[-closeness=closeness_percent] [-remainder=remainder_color] [-closeok]
[oldcolor newcolor] ... [ppmfile]
ppmchange red blue redimage.ppm >blueimage.ppm
ppmchange red red -remainder=black myimage.ppm >redblack.ppm
ppmchange -closeness=90 white white black black
This program is part of Netpbm.
ppmchange reads a PPM image as input and changes all pixels of colr
oldcolor to color newcolor.
You may specify up to 256 oldcolor/newcolor pairs on the command line.
ppmchange leaves all colors not mentioned unchanged, unless you spec-
ify the -remainder option, in which case they are all changed to the
single specified color.
You can specify that colors similar, but not identical, to the ones
you specify get replaced by specifying a 'closeness' factor.
Specify the colors as described for the argument of the ppm_parsec-
olor() library routine .
If a pixel matches two different oldcolors, ppmchange replaces it with
the newcolor of the leftmost specified one.
The maxval of the output image is the same as that of the input image.
If a newcolor you specify cannot be exactly represented in that max-
val, ppmchange assumes a color that is as close as possible to what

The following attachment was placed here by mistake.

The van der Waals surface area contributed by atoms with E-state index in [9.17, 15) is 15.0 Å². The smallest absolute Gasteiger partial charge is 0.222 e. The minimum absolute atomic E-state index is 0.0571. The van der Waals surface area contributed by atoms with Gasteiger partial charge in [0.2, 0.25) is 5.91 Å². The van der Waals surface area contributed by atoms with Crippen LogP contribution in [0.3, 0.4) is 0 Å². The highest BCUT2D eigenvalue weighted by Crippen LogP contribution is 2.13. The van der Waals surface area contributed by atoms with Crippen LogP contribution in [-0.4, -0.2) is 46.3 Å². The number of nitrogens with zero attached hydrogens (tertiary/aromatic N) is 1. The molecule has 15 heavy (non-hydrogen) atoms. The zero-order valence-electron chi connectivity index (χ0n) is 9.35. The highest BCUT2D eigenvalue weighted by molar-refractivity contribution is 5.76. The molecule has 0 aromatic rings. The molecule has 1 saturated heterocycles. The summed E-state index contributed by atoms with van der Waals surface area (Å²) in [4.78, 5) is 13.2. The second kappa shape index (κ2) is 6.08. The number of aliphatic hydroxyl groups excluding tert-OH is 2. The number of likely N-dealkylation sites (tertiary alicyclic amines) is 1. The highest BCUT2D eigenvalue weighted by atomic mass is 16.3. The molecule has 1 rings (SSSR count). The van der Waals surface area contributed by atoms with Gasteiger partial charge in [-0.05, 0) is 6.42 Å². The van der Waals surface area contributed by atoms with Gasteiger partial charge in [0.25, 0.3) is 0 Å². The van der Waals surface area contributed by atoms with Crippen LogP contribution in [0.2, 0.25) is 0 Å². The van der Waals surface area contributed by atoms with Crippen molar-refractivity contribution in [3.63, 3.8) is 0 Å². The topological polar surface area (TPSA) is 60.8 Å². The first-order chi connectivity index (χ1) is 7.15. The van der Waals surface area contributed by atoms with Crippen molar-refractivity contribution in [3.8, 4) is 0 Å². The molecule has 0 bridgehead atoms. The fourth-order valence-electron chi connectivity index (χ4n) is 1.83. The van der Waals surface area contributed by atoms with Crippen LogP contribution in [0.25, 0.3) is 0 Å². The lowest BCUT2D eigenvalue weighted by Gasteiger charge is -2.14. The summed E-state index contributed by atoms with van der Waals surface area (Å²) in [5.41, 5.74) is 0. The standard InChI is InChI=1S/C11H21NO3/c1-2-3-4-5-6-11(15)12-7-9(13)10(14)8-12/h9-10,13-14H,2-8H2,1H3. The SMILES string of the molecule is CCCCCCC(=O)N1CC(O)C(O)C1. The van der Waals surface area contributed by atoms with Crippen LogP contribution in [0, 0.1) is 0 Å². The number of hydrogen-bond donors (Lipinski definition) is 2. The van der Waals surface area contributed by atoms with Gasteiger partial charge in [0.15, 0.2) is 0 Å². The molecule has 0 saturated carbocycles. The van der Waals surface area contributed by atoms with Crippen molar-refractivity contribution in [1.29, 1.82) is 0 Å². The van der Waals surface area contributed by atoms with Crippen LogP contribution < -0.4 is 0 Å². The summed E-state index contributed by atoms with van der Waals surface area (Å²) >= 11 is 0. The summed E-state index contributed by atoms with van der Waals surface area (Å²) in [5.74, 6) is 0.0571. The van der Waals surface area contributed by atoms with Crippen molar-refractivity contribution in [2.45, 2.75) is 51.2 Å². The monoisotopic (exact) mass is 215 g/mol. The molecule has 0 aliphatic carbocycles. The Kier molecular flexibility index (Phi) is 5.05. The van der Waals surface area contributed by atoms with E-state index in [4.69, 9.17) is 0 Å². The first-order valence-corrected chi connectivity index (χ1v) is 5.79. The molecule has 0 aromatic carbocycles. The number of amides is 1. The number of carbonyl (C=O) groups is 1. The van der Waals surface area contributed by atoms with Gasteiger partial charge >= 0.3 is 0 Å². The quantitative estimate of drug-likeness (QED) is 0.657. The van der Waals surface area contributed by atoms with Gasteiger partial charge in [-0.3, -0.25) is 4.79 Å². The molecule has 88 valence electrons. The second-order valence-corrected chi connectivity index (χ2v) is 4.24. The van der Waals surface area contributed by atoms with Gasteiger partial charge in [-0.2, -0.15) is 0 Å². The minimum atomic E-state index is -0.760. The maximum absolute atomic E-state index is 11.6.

you specified but can be represented with your maxval. Unless you
specify the -closeok option, ppmchange issues a warning that it is
using an approximation.
A common way that you can have this maxval problem, where the color
you specify cannot be represented with your maxval, is that your input
is a PBM (black and white) image that you are colorizing. The maxval
in this case is 1, which severely limits the colors to which you can
change. To avoid this problem, use pamdepth to make the maxval of
your input something consistent with your colors. 255 is usually a
Before Netpbm 10.22 (April 2004), ppmchange always behaved as if the
user specified -closeok and there was no -closeok option.
pgmtoppm, ppmcolormask, ppm
Wilson H. Bent. Jr. (email@example.com) with modifications by Alberto Acco-
netpbm documentation September 2005 Ppmchange User Manual(0)